Page 2 of 2
Sebastopol Documentary Film Festival
Founded in 2007, the Sebastopol Documentary Film Festival is the North Bay's premier showcase of independent documentaries from both international filmmakers and homegrown talent. Returning this March 28–31 for its 12th year, this year's festival boasts one of its most locally focused programs yet, with films covering the breadth of lives in the North Bay.
Opening night's film, Harvest Season, follows the stories of Mexican-American winemakers and the migrant workers in Napa and Sonoma counties, who grapple with several issues while 2017's wildfires ravaged the region.
The next night, the documentary Holly Near: Singing for Our Lives shines a spotlight on Sonoma County resident and songwriting activist icon Holly Near. Directed by veteran filmmaker Jim Brown, the film comprises Near's own footage and recordings, interviews with contemporaries like Gloria Steinem and Jane Fonda, and a live concert filmed at Berkeley's Freight & Salvage. Throughout it all, Near's work in several social endeavors highlights her ability to inspire peace, justice, feminism and multicultural consciousness.
Other film highlights includes the March 31 anniversary screening of the early internet documentary Home Page and filmmaker Doug Block's subsequent blog, the D-Word, an online discussion forum that includes over 16,500 members from 128 countries, and is in its 20th year.
Several short film programs, conversations, panels and other special events complement the feature film schedule, taking place Thursday to Sunday, March 28–31, at the Sebastopol Center for the Arts and Rialto Cinemas in Sebastopol.
Festival schedule and passes available at sebastopolfilmfestival.org.
'Star Trek II: The Wrath of Khan'
Finally, San Rafael takes to the stars in a big way when it welcomes iconic actor, writer and director William Shatner to town for a conversation to accompany a screening of the best Star Trek movie ever, Star Trek II: The Wrath of Khan, on May 16 at the Marin Center.
In revisiting his beloved character of James T. Kirk, captain of the starship Enterprise in both the original 1966 Star Trek television series and then in seven feature films, the first thing that Shatner points out is that the character almost didn't exist.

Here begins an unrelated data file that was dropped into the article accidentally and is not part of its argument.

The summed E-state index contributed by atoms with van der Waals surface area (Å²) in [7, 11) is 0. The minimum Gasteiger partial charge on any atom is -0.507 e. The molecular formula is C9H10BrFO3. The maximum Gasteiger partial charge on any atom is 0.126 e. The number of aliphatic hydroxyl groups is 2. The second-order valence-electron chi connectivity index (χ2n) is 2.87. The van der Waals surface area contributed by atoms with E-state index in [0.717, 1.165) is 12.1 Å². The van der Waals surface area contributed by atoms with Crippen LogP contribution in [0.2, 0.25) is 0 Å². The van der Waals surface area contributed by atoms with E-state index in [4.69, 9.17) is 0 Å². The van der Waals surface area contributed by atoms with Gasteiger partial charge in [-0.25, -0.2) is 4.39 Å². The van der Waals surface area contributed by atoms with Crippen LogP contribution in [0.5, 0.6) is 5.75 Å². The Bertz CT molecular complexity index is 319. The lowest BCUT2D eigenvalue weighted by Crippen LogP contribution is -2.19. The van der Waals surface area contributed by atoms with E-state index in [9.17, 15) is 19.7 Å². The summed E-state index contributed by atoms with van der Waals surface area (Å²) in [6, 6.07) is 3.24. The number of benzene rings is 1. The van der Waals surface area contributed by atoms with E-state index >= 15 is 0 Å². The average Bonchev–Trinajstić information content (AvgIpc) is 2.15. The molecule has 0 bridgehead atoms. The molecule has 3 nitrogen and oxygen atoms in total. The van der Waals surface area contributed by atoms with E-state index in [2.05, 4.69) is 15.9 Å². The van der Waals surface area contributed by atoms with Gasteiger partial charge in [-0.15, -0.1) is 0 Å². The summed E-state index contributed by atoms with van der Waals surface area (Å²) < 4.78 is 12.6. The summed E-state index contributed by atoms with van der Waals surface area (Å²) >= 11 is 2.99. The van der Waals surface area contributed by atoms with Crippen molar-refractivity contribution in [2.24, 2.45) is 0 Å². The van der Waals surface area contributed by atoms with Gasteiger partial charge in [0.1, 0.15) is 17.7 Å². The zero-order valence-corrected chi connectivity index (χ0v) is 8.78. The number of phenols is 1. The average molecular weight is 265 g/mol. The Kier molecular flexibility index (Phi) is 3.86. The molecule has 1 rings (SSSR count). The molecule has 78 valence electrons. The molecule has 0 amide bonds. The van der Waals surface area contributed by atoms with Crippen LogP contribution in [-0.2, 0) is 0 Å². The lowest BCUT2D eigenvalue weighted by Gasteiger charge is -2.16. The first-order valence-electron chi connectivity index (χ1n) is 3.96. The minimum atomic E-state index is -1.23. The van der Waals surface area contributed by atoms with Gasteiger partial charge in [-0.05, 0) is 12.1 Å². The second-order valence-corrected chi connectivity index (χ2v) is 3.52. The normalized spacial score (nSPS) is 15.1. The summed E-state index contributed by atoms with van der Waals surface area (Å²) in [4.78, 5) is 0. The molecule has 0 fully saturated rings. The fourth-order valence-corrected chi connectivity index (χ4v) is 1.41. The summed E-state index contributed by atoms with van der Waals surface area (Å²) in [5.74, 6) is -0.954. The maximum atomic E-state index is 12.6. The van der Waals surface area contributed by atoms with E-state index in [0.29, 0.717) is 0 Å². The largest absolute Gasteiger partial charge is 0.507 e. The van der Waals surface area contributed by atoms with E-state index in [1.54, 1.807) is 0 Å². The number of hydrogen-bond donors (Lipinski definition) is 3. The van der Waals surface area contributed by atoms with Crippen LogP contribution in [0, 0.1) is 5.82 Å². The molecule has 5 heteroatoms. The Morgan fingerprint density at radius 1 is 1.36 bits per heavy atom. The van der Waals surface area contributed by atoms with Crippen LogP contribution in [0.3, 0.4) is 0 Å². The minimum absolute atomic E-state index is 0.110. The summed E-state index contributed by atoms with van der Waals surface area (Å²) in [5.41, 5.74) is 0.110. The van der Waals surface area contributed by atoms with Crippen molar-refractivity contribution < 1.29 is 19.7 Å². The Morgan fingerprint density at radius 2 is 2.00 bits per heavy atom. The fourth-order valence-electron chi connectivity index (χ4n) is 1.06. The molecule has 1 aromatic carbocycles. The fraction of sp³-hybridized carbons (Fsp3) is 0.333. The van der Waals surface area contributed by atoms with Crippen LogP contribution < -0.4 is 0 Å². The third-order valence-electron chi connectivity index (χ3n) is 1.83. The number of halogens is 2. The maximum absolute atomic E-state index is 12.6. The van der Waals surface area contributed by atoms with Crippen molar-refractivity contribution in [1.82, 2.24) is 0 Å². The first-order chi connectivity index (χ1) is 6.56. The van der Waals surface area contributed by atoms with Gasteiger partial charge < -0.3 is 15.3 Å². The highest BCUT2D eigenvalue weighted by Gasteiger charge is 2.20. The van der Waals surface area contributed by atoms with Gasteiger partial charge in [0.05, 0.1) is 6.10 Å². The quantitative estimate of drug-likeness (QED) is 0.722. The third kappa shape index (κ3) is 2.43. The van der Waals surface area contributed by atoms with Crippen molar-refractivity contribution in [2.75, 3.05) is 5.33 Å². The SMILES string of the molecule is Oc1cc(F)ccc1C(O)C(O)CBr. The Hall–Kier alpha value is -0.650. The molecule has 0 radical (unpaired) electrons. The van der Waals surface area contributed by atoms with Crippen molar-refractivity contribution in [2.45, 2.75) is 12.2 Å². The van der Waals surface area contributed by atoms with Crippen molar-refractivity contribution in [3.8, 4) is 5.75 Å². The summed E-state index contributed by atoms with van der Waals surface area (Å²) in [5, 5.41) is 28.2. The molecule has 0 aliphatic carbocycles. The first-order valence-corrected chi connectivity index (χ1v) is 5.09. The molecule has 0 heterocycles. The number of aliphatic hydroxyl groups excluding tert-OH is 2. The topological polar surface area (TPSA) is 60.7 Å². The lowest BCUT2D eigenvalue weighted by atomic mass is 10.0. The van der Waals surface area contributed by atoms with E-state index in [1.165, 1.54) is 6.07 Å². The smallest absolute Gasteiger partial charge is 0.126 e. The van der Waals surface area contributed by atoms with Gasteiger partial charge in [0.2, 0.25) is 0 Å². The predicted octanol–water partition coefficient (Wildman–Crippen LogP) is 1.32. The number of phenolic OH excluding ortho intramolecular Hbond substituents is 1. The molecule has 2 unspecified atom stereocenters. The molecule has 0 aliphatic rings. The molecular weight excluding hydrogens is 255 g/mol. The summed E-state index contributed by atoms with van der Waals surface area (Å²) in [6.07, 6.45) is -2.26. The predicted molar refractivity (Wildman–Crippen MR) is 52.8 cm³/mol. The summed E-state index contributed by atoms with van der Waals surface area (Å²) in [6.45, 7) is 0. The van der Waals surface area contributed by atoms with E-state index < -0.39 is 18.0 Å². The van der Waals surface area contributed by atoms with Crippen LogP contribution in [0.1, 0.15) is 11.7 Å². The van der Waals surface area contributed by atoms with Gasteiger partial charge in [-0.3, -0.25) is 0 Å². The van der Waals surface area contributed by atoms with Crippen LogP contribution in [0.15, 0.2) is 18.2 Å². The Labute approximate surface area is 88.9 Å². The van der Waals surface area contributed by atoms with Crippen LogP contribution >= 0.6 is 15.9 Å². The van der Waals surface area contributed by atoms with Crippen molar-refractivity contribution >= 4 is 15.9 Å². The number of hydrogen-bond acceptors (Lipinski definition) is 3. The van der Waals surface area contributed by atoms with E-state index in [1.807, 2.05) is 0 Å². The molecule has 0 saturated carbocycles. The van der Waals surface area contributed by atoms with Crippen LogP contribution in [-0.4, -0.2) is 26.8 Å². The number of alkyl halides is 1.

"The people who were doing Star Trek had made a pilot with another actor," says Shatner. "And they couldn't sell it, but the idea was intriguing enough. A very unusual and maybe unique event took place; NBC said make another pilot with a different script and recast everybody except the guy playing the Vulcan [Leonard Nimoy]."
- STAR DATE Captain's log: 5-16-2019. Expect to encounter highly intelligent lifeforms at the Marin Center in San Rafael...
So it was, and the role of Captain Pike was changed to Captain Kirk. Shatner was called in to read the new part. "I thought they took themselves a little too seriously and I suggested that we have more fun with it," he says. "I had, the year before, done a film on Alexander the Great and I was riding horses, wearing a breechcloth and doing weight training. So I had an idea of what a hero might act like, and I kept thinking of a phrase I had heard somewhere, 'the look of eagles.'"
Taking all that, Shatner created an archetype in science fiction, the brash but brave Captain Kirk, who fights for his crew and for the good of all. Though the original series lasted only three short years, the crew of the starship Enterprise would return in 1979 for the first of several feature films. Those films also famously spawned many other television series that continue to this day, not to mention books, video games and other media.
In revisiting the character of Captain Kirk in the movies, the actor approached Kirk as an older, wiser captain. "I began to look more closely on how an aging hero, who is one step slower, might act and feel," says Shatner. "And on the loneliness of having an inanimate ship as the love of his life. There were many strains of things that I didn't comprehend or look at when I was playing him on television."
While 1979's Star Trek: The Motion Picture garnered mixed reviews, the sequel became a smash hit with critics and audiences. Star Trek II: The Wrath of Khan is in fact a sequel to an episode from the original series, "Space Seed," in which the superhuman Khan is revived from suspended animation and attempts to capture the Enterprise. That episode ends with Khan and his crew being exiled to a planet, where we find them at the beginning of the 1982 film.
"Somebody knowledgeable said, 'Let's get back to the series,'" says Shatner of Wrath of Khan. "The stories were the important part. So when they said let's do a story instead of running-and-jumping, I thought that was the right way to go. And it turned out to be a success because we did that."
As the title points out, Khan makes his wrath known in the movie, and as portrayed by the late Ricardo Montalbán, Khan is considered one of Star Trek's greatest villains. The film concludes with not only one of the most memorable yells in cinema history ("Khhaaaan!") it features Shatner, Montalbán and Nimoy all giving world-class performances.
"Leonard was a wonderful actor, everything done so internally, and a great gentleman and wonderful friend," says Shatner. "The best of acting is a tennis game between the actors, and there's this playful thing that should happen. If it's there, it becomes alive; even if the dialogue isn't necessarily sparkling, actors can bring it to life if they bring themselves to life, and these guys were able to that."
William Shatner beams down Thursday, May 16, to the Marin Center's Veterans Memorial Auditorium, 10 Avenue of the Flags, San Rafael. 7:30pm. $39 and up. 415.473.6800.